Blackfire Environments

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Now that our site is deployed - woo! - how can we get Blackfire working on it? Well... we already know the answer. If you find the Blackfire Install page... it makes it easy: I want to install on "a server"... and let's pretend it uses Ubuntu.

Getting Blackfire installed on your production machine is as easy as running the commands below to install the Blackfire PHP extension - the Probe, install the Agent and configure the agent with our server id and token. Easy peasy!

Hello: Environments

But.... some Blackfire account levels - offer a kick-butt feature called environments. If you have access to Blackfire environments - or if you're able to get a "plan" that offers environments, I highly recommend them.

Tip

Blackfire environments require a Premium plan or higher.

An environment is basically an isolated Blackfire account. When you have an environment, you send your profiles to that environment. The first advantage is that you can invite multiple people to an environment, which means that anyone can profile your production site and see other profiles made by people on your team. It also has other superpowers - ahem, builds - that really make it shine.

Understanding Organizations

So let's create an environment! Go back to https://blackfire.io and click on the "Environments" tab. Actually, click on the "Organizations" tab... that's where this all starts. Blackfire organizations are a bit like GitHub organizations. With GitHub, you can subscribe to a "plan" directly on your personal account or you can create an organization, have it subscribe & pay for a plan, and then invite individual users to the organization. Blackfire organizations work exactly like that. And if you want to use environments, you need to create an organization and subscribe to a Blackfire plan through that organization.

This did confuse me a bit at first. Basically, unless you just want the lowest Blackfire paid plan, you should probably always create an organization and subscribe to Blackfire through it. It just has a few more features than subscribing with your personal account.

Creating an Environment

Anyways, I've already got an organization set up and subscribed to a plan. Once you have an organization, you can click into it to create a new environment. I already have one for SymfonyCasts.com production. Click to create a new one. Let's call it: "Sasquatch Sightings Production".

For the "Environment Endpoint", it wants the URL to the site. Again, if this were a real project, I would attach a real domain... but copy the weird domain name, and paste. Select your timezone, sip some coffee, and... "Create environment"!

On the second step, it asks us to provide URLs to test... and it starts with just one: the homepage. We're going to talk more about this soon, so just leave it. I'll also uncheck the build notifications - more on those later.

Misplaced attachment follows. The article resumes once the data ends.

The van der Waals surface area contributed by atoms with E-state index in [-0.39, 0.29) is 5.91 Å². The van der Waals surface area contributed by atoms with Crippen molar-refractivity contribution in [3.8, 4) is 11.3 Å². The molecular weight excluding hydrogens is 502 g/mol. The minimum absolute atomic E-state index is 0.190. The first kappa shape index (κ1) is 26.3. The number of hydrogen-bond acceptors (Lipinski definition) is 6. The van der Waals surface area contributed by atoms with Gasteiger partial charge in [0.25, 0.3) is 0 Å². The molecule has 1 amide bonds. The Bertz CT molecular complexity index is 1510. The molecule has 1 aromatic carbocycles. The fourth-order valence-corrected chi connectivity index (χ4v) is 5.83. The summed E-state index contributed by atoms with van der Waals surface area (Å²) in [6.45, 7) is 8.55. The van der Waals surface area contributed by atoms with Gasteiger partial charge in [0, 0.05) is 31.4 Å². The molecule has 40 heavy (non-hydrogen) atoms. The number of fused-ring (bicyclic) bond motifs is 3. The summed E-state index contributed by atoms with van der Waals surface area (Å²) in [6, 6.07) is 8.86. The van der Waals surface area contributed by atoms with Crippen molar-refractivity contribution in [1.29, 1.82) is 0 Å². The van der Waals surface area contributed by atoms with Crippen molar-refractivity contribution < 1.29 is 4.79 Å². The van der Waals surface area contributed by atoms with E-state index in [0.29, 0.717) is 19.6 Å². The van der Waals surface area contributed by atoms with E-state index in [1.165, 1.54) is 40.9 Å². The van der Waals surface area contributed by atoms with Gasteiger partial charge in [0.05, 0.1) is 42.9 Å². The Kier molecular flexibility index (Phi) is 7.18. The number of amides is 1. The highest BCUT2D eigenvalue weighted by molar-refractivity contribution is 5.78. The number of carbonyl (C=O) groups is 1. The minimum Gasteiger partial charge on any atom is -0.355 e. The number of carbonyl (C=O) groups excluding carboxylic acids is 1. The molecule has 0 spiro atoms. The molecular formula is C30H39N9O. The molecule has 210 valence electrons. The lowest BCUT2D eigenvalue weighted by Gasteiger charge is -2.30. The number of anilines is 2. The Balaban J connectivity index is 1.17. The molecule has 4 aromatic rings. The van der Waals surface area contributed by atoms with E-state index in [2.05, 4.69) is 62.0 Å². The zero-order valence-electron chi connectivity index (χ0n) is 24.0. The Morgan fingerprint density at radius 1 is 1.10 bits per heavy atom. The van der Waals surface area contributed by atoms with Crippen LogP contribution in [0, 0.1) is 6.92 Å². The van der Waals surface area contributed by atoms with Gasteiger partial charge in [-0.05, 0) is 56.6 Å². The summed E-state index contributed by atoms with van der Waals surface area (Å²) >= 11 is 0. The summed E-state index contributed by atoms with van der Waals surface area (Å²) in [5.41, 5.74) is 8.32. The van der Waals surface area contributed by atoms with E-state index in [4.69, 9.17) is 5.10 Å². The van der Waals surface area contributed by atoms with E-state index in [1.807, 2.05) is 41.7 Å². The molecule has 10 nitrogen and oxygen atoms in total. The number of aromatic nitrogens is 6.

Environment vs Personal Server Credentials

Hit "Save settings" and... we're done! It rewards us with a shiny new "Server Id" and "Server Token".

This is super important. No matter how you install Blackfire on a server, you eventually need to configure the "Server id" and "Server Token". This is basically a username & password that tells Blackfire which account a profile should be sent to.

When you register with Blackfire, it immediately created a "Server Id" and "Server Token" connected with your personal account. We used that when we installed Blackfire on our local machine. But now that we have an environment, it has its own Server Id and token. The drop-down on the Install page is allowing us to choose which credentials we want to see on this page.

Locally, we should still use our personal credentials: it keeps things cleaner. But on production, we should use the new environment's Server Id and Token. The install page gives us all the commands we need using those credentials.

Oh, and by the way: if you have a "free" personal account... but are attached to an organization with a paid plan, any profiles you create with your personal Server Id and Token will inherit the features from that organization's plan. That lets us use our personal credentials locally and still get all the Blackfire features we're paying for. One exception to that rule, unfortunately, is "Add-Ons".

Configuring Blackfire on SymfonyCloud

Ok, let's get our production machine set up. I'll select "Symfony Cloud" as my host... which takes me to a dedicated page on this topic.

Let's see... step one is, instead of installing Blackfire with something like apt-get, we'll add a line to .symfony.cloud.yaml. I already have an extensions key... so just add blackfire:

... lines 1 - 4
runtime:
extensions:
... lines 7 - 10
- blackfire
... lines 12 - 42

Boom! Blackfire is installed. Add this file to Git... and commit it:

git add .
git commit -m "adding blackfire extension"

The other step is to configure Blackfire. Once again, it has a drop-down to select between my personal credentials and credentials for an enivornment. Select our "Sasquatch production" environment. Cool! This gives us a command to set two SymfonyCloud variables. Copy that, move over, and paste:

symfony var:set BLACKFIRE_SERVER_ID=XXXXXX BLACKFIRE_SERVER_TOKEN=XXXXXX

Ok... we're good! To make both changes take effect, deploy!

symfony deploy --bypass-checks

I'll fast-forward. Once this finishes... move over and refresh. Ok... everything still works. Now, moment of truth: open the Blackfire browser extension and create a new profile. It's working! I'll call it: [Recording] First profile in production.

Next, let's... look at this profile! It will contain a few new things and some data that is much more relevant now that we're on production.

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